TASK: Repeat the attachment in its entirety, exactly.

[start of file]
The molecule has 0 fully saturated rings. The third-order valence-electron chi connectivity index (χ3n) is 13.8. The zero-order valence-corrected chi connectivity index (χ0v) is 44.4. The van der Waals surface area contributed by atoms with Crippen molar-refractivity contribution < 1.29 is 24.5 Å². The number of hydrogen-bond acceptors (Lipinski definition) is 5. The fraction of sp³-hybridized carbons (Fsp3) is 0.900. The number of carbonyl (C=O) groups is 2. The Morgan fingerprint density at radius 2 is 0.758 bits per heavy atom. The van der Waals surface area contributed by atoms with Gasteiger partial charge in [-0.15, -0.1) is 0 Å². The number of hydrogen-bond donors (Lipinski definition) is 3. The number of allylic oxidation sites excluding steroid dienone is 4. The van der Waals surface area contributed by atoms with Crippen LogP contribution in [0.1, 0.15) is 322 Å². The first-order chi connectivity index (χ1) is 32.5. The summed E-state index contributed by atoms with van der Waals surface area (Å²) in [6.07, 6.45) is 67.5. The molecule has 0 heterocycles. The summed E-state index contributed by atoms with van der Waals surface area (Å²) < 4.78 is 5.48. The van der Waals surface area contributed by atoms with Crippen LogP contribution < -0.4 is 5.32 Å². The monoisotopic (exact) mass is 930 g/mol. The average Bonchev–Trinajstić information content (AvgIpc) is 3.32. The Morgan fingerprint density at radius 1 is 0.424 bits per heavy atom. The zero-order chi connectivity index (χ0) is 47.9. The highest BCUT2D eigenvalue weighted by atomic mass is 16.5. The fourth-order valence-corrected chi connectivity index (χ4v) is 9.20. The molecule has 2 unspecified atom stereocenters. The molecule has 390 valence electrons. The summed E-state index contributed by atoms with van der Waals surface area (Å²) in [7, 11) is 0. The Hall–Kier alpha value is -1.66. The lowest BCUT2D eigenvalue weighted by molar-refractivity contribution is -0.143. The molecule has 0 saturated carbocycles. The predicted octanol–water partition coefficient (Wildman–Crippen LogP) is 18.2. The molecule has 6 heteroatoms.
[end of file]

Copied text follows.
The molecule has 0 fully saturated rings. The third-order valence-electron chi connectivity index (χ3n) is 13.8. The zero-order valence-corrected chi connectivity index (χ0v) is 44.4. The van der Waals surface area contributed by atoms with Crippen molar-refractivity contribution < 1.29 is 24.5 Å². The number of hydrogen-bond acceptors (Lipinski definition) is 5. The fraction of sp³-hybridized carbons (Fsp3) is 0.900. The number of carbonyl (C=O) groups is 2. The Morgan fingerprint density at radius 2 is 0.758 bits per heavy atom. The van der Waals surface area contributed by atoms with Gasteiger partial charge in [-0.15, -0.1) is 0 Å². The number of hydrogen-bond donors (Lipinski definition) is 3. The number of allylic oxidation sites excluding steroid dienone is 4. The van der Waals surface area contributed by atoms with Crippen LogP contribution in [0.1, 0.15) is 322 Å². The first-order chi connectivity index (χ1) is 32.5. The summed E-state index contributed by atoms with van der Waals surface area (Å²) in [6.07, 6.45) is 67.5. The molecule has 0 heterocycles. The summed E-state index contributed by atoms with van der Waals surface area (Å²) < 4.78 is 5.48. The van der Waals surface area contributed by atoms with Crippen LogP contribution < -0.4 is 5.32 Å². The monoisotopic (exact) mass is 930 g/mol. The average Bonchev–Trinajstić information content (AvgIpc) is 3.32. The Morgan fingerprint density at radius 1 is 0.424 bits per heavy atom. The zero-order chi connectivity index (χ0) is 47.9. The highest BCUT2D eigenvalue weighted by atomic mass is 16.5. The fourth-order valence-corrected chi connectivity index (χ4v) is 9.20. The molecule has 2 unspecified atom stereocenters. The molecule has 390 valence electrons. The summed E-state index contributed by atoms with van der Waals surface area (Å²) in [7, 11) is 0. The Hall–Kier alpha value is -1.66. The lowest BCUT2D eigenvalue weighted by molar-refractivity contribution is -0.143. The molecule has 0 saturated carbocycles. The predicted octanol–water partition coefficient (Wildman–Crippen LogP) is 18.2. The molecule has 6 heteroatoms.